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Edinburgh Local group
Archives: 2004-2005


Tuesday 12th October 2004 at 18:00, International Centre for Mathematical Sciences, 14 India Street, Edinburgh.

Laura Ashley and the Termite

John Barber (AOC Archaeology Group)

The human race has only one mechanism for the discovery of 'truth', or at least for the development of its scientific disciplines and that subsists in the recognition of patterns. Statistics are frequently used in archaeology for the 'validation' of observed patterns and more importantly, for the consequent substantiation of social, political and economic theories. There is a consistent belief throughout the archaeological profession that pattern can be equated with intent and that all pattern conveys some information about human intentionality. This is probably not true and even if it were, archaeological data rarely provides the opportunity for an independent assessment of the reality of the statistically derived pattern and the interpretations imposed upon them.

In archaeology, statistics are generally as useful as a chocolate teapot. Is this a characteristic of archaeology or of statistics and is there anything we can do to improve upon it?

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Tuesday 9th November 2004 at 18:00, International Centre for Mathematical Sciences, 14 India Street, Edinburgh.

Freedom of Information Act

Kevin Dunion, Scottish Information Commissioner

Kevin Dunion was appointed as the first Scottish Information Commissioner in February 2003. The Commissioner has two main responsibilities: to make sure that people are aware of their right to access information under the Freedom of Information (Scotland) Act and then to enforce this right to make sure that people get the information they are entitled to.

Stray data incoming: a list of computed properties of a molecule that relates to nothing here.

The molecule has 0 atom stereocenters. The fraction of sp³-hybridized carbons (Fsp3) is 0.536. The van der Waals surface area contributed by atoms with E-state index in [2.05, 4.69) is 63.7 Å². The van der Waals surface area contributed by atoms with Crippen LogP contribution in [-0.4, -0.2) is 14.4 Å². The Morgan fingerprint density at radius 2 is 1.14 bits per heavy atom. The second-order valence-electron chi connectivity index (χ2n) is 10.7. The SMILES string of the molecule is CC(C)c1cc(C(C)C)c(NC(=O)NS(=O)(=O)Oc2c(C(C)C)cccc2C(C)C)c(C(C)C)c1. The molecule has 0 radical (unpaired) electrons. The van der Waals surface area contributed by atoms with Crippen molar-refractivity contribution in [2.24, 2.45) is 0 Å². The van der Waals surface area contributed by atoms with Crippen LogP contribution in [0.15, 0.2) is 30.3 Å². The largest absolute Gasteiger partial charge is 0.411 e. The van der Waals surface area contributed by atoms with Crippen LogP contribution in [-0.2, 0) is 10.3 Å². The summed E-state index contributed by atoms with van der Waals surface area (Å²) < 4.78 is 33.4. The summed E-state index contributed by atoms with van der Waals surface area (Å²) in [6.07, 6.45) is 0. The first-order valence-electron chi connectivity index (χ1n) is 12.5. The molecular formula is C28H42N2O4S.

Before becoming the Scottish Information Commissioner, Kevin was for many years a prominent campaigner for freedom of information. He went on to be involved in shaping the Freedom of Information (Scotland) Act, giving evidence to the Justice Committee scrutinising the passage of the Bill through the Scottish Parliament.

He has also written widely on the subject of freedom of information. His latest book "Troublemakers - the Struggle for Environmental Justice in Scotland" includes a chapter on the campaign for freedom of information in Scotland.

"I know from my own experience how frustrating it is when requests for information are mislaid, ignored or unreasonably refused. My role as Commissioner provides the public with someone to turn to seek redress. I believe strongly that freedom of information underpins wider aspirations of making public authorities accountable, building public trust in those authorities and assisting citizens to engage with decision making processes which affect them."

This talk will explore the impact of the Freedom of Information Act on the work of statistics professionals in Scotland.

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Tuesday 7th December 2004 at 18:00, International Centre for Mathematical Sciences, 14 India Street, Edinburgh.

Counting Danes in Drumnadrochit?

Gerhard Mors and Catriona Hayes (Scottish Executive)

A grand tour of the peaks and troughs of tourism statistics, from John o'Groats to the Matterhorn. Jams and jewellery, heather and hogmanay, satellites and samples (not the tasty ones). How do we measure pleasure?
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Tuesday 18th January 2005 at 18:00, International Centre for Mathematical Sciences, 14 India Street, Edinburgh.

Assessing Indebtedness and Affordability

Paul Russell (Experian-Scorex)

Since the Government set up its Task Force on Tackling Over-indebtedness, the Credit Industry and the Credit Reference Agencies have been under increasing pressure to improve the way the granting of consumer credit is controlled. In this talk Paul Russell, New Solutions Director at Experian-Scorex, describes how Experian has responded to this pressure by developing a range of indices designed to help lenders assess consumer indebtedness and affordability. The presentation will describe the data sources and development methodology, the issues faced and present initial results.


Special Meeting: Thursday 17th February 2005 at 18:00, International Centre for Mathematical Sciences, 14 India Street, Edinburgh.

Edinburgh, Statistics and their Place in the Evolution of Medicine as an Evidence-Based Science